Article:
As I’ve gotten older these kinds of celebrations are less important to me. Seeing them on TV is fine should I be forced by circumstance to stay up that late. Frankly, hearing the fireworks from bed is more attractive for these old bones. Symbolic moments that promise a bright new year are for the optimist, but I’ve seen enough in my lifetime to be unqualified to register as one of those. I’d like to think the world would learn from its past and improve, but forgive me for doubting.

Part of getting older is the acceptance that we tend to fall apart more each year. Even in our little town with its ‘turn-of-the-century’ (that other century) buildings and homes, many sag, or lean just a little. As with close friends, I note that several of the buildings I remember are missing. Some have been replaced, and other lots stand empty. Others have lost their usefulness, but continue to try to remain useful by adding yet another coat of paint. As with humans, makeup can do wonders. Ask Hollywood.

It is time for the newer generations to take up the gauntlet, fix what’s broken, and maybe create some new ‘state of the art’ traditions. Unfortunately, the gathering of revelers in one place nowadays is dangerous. It makes little sense to join the crowds given the number of crazies in this world. I don’t agree that not attending is giving in to terrorism. I think that using our brains and finding new outlets may be a safer, wiser choice. I figure that the old tradition can go out with the old year and new traditions can be created for happier, and safer times in the coming days. I don’t know what the new traditions will be, but millennials are known for their ability to think outside the box. Heck, we could even draw a new box, or do away with boxes altogether.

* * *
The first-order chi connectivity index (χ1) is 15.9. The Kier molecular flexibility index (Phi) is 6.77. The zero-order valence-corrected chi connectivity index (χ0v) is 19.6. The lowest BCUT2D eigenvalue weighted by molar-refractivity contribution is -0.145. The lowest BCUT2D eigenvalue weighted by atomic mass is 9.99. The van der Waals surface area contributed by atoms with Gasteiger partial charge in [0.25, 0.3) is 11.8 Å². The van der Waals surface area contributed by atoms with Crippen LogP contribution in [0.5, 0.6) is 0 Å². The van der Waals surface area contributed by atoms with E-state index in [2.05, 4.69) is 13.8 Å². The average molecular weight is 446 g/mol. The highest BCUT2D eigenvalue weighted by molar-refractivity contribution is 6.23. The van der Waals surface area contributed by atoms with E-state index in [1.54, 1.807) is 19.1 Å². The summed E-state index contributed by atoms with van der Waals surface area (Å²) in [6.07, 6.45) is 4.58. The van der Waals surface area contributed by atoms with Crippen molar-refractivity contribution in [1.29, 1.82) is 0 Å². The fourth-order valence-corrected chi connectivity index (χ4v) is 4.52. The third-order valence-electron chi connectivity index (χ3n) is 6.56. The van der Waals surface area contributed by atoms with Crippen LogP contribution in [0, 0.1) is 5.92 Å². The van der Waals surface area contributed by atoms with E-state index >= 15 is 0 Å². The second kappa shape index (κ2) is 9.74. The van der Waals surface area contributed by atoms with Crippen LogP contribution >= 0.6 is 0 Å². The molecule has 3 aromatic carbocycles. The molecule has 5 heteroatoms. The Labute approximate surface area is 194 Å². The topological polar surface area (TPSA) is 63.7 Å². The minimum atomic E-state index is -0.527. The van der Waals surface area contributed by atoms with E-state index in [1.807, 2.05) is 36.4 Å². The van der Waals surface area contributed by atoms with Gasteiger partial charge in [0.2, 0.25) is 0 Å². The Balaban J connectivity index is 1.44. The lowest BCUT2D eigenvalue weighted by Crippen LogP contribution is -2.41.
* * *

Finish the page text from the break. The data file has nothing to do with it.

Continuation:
Times Square Times Square

Meanwhile, we can party as we will, remembering the perennial hope that better days may yet be ahead. Most people have their own special memories of certain Christmas holiday seasons that always ended about this time, right along with the old year. For you, it might be setting off fireworks, or the ringing of bells, perhaps a toast to fellow revelers, or maybe a romantic moment with that special someone. I hope this article helps you bring back the good times for a visit.

Before allowing yourself to drift off into those thoughts, I want to sign off with wishes for the best of New Years for you and for yours. Stay safe, my friends, and happy memories. 

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Comments  

-2 #1 Bernard 2018-01-02 16:02
Good article Mike. Yep, I also remember passing out the new calendars, one year was O.J. Moore's grocery, another was Bradley's Market & in my teens it was Hile Fyffe's service station. Then it was clean out the basement, getting rid of the JUNK as my mom would call it. But Mom, it was treasurers to us. Ha. Ha. Next came the garage, another treasure cove for my and my brothers, but none the less it was clean up time. John Stevens always got a hauling job from mother about this time of year.
You're right, as we grow older the dropping of the ball in Times Square is really not so important to us and maybe, just maybe the younger generation will come up with a new tradition that will be equally as important to them as the dropping of the ball has been to us. Oh well, another year has passed and I am so thankful to be here in 2018, and I've said it many times this past year and looking forward to saying it a lot of times during 2018, "THANKS FOR THE MEMORIES" dear friend, keep them coming.